RAJESH KUMAR - Cricket Statisticians
Best of Enemies

Best of Enemies
by Patrick Kidd and Peter McGuinness

Published by:
Know the score Books 2010 (An imprint of Pitch Publishing)
A2, Yeoman Gate,
Yeoman Way, Durrington BN13 3QZ
website: www.pitchpublishing.co.uk, www.Knowthescorebooks.com
E-mail : info@pitchpublishing.co.uk

Pages :

Price :
Price Sterling Pounds Nine and Pence Ninety Nine only

Best of Enemies, written by The Times' cricket blogger and a professional drinker from Queensland, is a celebration of the things that divide and unite their two countries - England and Australia.

The updated version of the Best of Enemies, according to Patrick Kidd, "is a hotch-potch of essays, lists and random thoughts. Some are long, some short, some funny (hopefully), some thoughtful (even more hopefully). It tries to look at what makes our nations tick and why we need each other. The best sledges, tensest matches, wildest personalities and wisest captains are all chronicled in here. Because as far as the two of us are concerned, the Ashes is the greatest show on earth."

Peter McGuinness believes "a few people take the traditional sporting combativeness between Poms and Aussies slightly too far. We've attempted to put some perspective on the symbiotic nature of English and Aussie cricket by celebrating our shared sense of humour, as well as our shared passion for the Ashes. All here within is written with a genuine appreciation for our great rivals - our great friends. Like my great friend, Patrick. The Best of Enemies..."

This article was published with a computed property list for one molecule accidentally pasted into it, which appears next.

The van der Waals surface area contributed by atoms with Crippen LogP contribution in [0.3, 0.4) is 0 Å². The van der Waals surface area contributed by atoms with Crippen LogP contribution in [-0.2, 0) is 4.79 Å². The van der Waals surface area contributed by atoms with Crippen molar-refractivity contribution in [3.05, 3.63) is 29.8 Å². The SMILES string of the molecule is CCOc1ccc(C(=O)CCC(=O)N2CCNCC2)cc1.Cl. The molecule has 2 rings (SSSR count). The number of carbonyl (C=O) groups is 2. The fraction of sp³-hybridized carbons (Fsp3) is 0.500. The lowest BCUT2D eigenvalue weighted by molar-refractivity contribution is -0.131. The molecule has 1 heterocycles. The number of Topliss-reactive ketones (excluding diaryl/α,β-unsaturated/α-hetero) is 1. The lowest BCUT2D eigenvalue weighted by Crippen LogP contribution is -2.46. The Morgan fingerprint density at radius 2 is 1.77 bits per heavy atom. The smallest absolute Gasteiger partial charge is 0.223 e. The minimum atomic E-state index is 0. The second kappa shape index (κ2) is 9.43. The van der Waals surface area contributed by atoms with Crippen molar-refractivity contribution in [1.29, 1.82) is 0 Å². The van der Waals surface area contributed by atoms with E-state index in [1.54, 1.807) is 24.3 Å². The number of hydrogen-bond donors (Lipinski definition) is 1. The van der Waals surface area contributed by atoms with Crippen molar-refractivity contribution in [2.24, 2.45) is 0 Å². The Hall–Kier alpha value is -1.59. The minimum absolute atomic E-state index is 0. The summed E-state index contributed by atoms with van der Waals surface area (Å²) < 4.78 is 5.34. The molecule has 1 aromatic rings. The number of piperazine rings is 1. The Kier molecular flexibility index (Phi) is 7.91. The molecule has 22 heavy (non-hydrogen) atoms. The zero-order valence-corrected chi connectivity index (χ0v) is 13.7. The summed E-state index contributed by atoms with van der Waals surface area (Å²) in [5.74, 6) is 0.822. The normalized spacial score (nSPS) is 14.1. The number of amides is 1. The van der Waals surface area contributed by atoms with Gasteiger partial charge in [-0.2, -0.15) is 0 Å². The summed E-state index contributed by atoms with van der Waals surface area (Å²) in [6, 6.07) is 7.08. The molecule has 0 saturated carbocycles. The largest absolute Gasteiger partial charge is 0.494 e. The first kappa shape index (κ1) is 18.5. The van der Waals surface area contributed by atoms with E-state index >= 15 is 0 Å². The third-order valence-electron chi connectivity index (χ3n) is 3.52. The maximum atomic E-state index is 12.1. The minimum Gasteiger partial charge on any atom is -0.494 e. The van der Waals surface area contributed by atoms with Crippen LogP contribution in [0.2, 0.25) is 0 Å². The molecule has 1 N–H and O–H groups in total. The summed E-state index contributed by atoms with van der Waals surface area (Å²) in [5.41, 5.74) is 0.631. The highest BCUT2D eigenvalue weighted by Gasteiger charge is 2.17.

According to the authors, "Sublime Test cricket is the norm when Australia plays India. Some of the purest, best Test cricket ever played has transpired between the two. The balance is sot quite the same with England, whose bowlers tend to stand and admire India's batsmen rather than dominate them. But there is so much to admire: Dravid, Laxman, Sehwag, Ganguly and a useful lad from Mumbai as well. India are a magnificent side to watch and it is possible to see England and Australia's battles with them becoming as important as the Ashes."

The book mentions an englishman's favourite Australian cricketers - David Boon, Colin Miller, Mark Waugh, Keith Miller, Jack Fingleton, Merv Hughes, Shane Warne, Adam Gilchrist, Stuart Law and Richie Benaud.

The ten best Ashes sledges have been mentioned by the authors e.g. "So how's your wife and my kids?" "The wife's fine - the kids are retarded." - an exchange between Rod Marsh and Ian Botham in the 1970s.

Beautifully produced, the publication is a must for collectors of cricket literature.